things go poorly
Okay, I just want to break this down. I haven't tried my hand at analysis much, but I wanted to take on this recent confusion over why we're looking at so many Corners and Safeties. Please take this only as an attempt at reasoning through it. If you disagree, that's fine - I gave it the old college try.
Here we go.
We all know, there are a few highly rated DBs visiting over the next couple weeks. This year, with the offers we have out, there could be as many as seven DB prospects we get commitments from.
Here's our current roster (scholarship only):
CB: Troy Woolfolk, JT Floyd, Cullen Christian, Courtney Avery, Terrence Talbott
S (Jeremy Gallon is listed here, but yeah right): Josh Furman, Ray Vinopal, Cam Gordon, Thomas Gordon, Brandin Hawthorne, Carvin Johnson, Marvin Robinson, Jordan Kovacs
That means we're 4-deep at Safeties, but only 2 1/2-deep at corner. We are still going after DBs hard in this class, so that leads me to a few conclusions:
1) We need some Corners.
With Woolfolk having just his senior year left, and Floyd looking unimpressive (to be fair, the whole defense was unimpressive, but still...), we definitely need a few corners.
2) Cam Gordon will be switched back to Wide Receiver.
This is not data. This is intuition. We are recruiting a lot of, say it with me, Defensive Backs. We are not recruiting very many, one more time with feeling..., Wide Outs.
Our WRs are: Hemingway, Stonum, Roundtree, Odoms, Jackson, Miller, Stokes, etc. BUT...Miller (6'4'') and Jackson (6'3'') are very young, and the rest of the depth chart has Stonum as the tallest receiver at 6'2'' with a bunch of little slot guys. Cam is perfect for a West Coast style of offense. Stolen from Football 101 at calsci.com:
The ideal size of a receiver [in the West Coast Offense] should be at least 6'3'' and weigh about 210 pounds.
Anyone want to take a look at Cam Gordon's height and weight? Of course, build isn't everything, but he was a receiver when he was first recruited, so it's not really out of the question.
3) Two of these commits are taking the place of Vlad Emilien and Justin Turner.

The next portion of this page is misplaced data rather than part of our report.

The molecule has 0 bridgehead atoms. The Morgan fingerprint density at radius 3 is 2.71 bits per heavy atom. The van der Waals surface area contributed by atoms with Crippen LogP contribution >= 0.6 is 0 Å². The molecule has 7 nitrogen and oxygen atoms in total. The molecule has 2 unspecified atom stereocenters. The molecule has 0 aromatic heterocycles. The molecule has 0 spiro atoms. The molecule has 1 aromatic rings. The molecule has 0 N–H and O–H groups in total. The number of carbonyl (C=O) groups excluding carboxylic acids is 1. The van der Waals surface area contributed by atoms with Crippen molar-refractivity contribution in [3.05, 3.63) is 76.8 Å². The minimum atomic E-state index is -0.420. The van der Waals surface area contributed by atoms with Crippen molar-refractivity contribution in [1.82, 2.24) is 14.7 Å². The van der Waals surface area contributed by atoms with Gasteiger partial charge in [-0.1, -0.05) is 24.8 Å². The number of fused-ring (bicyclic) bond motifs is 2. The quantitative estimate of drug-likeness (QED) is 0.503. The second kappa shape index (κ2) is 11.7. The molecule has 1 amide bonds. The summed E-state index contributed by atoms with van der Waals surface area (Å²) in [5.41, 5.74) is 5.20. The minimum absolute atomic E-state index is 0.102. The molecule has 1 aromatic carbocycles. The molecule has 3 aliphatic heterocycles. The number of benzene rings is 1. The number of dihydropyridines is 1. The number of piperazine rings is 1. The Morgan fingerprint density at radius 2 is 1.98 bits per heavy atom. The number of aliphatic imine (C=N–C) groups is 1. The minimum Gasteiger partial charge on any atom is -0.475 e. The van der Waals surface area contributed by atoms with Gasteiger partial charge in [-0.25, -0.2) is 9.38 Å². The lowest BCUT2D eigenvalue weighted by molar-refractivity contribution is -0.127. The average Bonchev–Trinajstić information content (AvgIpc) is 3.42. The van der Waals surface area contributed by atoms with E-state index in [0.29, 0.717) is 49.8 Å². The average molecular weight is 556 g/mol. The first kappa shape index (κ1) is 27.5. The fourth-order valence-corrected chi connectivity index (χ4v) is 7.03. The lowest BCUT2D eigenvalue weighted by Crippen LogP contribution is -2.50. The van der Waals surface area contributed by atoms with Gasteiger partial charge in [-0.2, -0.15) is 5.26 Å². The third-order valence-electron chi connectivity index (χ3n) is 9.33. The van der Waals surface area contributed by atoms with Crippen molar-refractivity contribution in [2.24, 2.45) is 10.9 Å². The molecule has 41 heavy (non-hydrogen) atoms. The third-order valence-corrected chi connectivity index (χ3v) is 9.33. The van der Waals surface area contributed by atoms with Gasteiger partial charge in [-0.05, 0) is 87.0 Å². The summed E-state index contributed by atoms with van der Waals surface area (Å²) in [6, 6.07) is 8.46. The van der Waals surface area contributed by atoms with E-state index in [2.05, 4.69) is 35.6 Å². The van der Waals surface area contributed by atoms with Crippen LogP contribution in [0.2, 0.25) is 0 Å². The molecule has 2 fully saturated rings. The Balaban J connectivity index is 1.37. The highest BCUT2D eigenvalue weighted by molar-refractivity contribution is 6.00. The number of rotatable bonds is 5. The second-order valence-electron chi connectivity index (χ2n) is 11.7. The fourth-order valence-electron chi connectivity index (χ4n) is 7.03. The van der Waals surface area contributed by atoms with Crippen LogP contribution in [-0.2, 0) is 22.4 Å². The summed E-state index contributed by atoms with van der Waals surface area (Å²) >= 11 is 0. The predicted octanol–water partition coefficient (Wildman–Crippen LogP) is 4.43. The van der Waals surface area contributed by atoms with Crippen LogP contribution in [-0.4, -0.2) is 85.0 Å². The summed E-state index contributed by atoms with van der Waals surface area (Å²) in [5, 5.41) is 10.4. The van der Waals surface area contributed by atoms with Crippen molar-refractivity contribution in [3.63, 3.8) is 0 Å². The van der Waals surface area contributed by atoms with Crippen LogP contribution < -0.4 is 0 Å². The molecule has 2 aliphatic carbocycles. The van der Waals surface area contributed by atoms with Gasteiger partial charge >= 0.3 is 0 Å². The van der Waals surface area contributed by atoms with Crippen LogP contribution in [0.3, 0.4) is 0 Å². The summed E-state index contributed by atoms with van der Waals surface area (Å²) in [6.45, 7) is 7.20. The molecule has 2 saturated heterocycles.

We lost 2 Defensive backs in the last year, so even if we end up signing 7 DBs, it's kind of a net 5 due to replacing those two.
4) We might not NEED all seven.
The question is, since we have a real shot with McClure, Raven AND Taylor, who is the odd man out? My guess would be Delonte Hollowell. It's great that he's Blue, but even if he stays with us, he's probably relegated to backup duty for his time here, barring a miracle.
5) There will be a bunch of redshirts.
For obvious reasons, but I don't know who, because I don't actually know which would be better - to redshirt the not-quite-as-good to see if we can coach them up? or to redshirt the possible stars to give them more time in maize and blue?
6) A safety will move to LB
We have 7 LBs right now (before this recruiting class), and we could probably use more. There are a couple of players listed at Safety that could definitely be LBs - Furman and Robinson, specifically.
Conclusion: Do I think we'll end up with 7 DBs in the class? No. That's a lot of Defensive Backs, but it looks like there's room, somehow. If we get Raven and McClure, we definitely have to hang onto them, though. If a couple guys redshirt, and the ones who are ready to contribute stay on the roster, we'll end up with a pretty excellent secondary for quite a few years. Now if we only had a DB coach...
There has been a lot of hand-wringing about the DBs that got away or didn't pan out - Cissoko, Turner, Dorsey, Smith, Vlad, Witty - and there is nothing more annoying as a general theme than, "What If...?"
Buuuut, I have to indulge in one "What If...?" because these guys didn't leave the team or fail.
What if Donovan Warren didn't go pro and Troy was healthy? Can you imagine how just those two Michigan men would have transformed this defense? What would be our potential?
So, I am watching WolverineHistorian's typically outstanding summary video on YouTube and trying to see if the conventional wisdom on "soft" corner play is accurate. I start grabbing screenshots. What I think as soft corner play, say here...
...may not be? Is a better definition of soft corner play that, when the ball is snapped, the defender doesn't close if needed? Because what little I could find of Patrick Peterson doesn't show him playing all that much closer to the LOS:
Well, a little closer. So, someone who knows coverage schemes edumacate me. Are these "soft"?
Or is "soft" a nonsense term that really is an indictment of instincts (closing on a short pass, being able to recover if the receiver turns it up field, etc.) rather than cushion?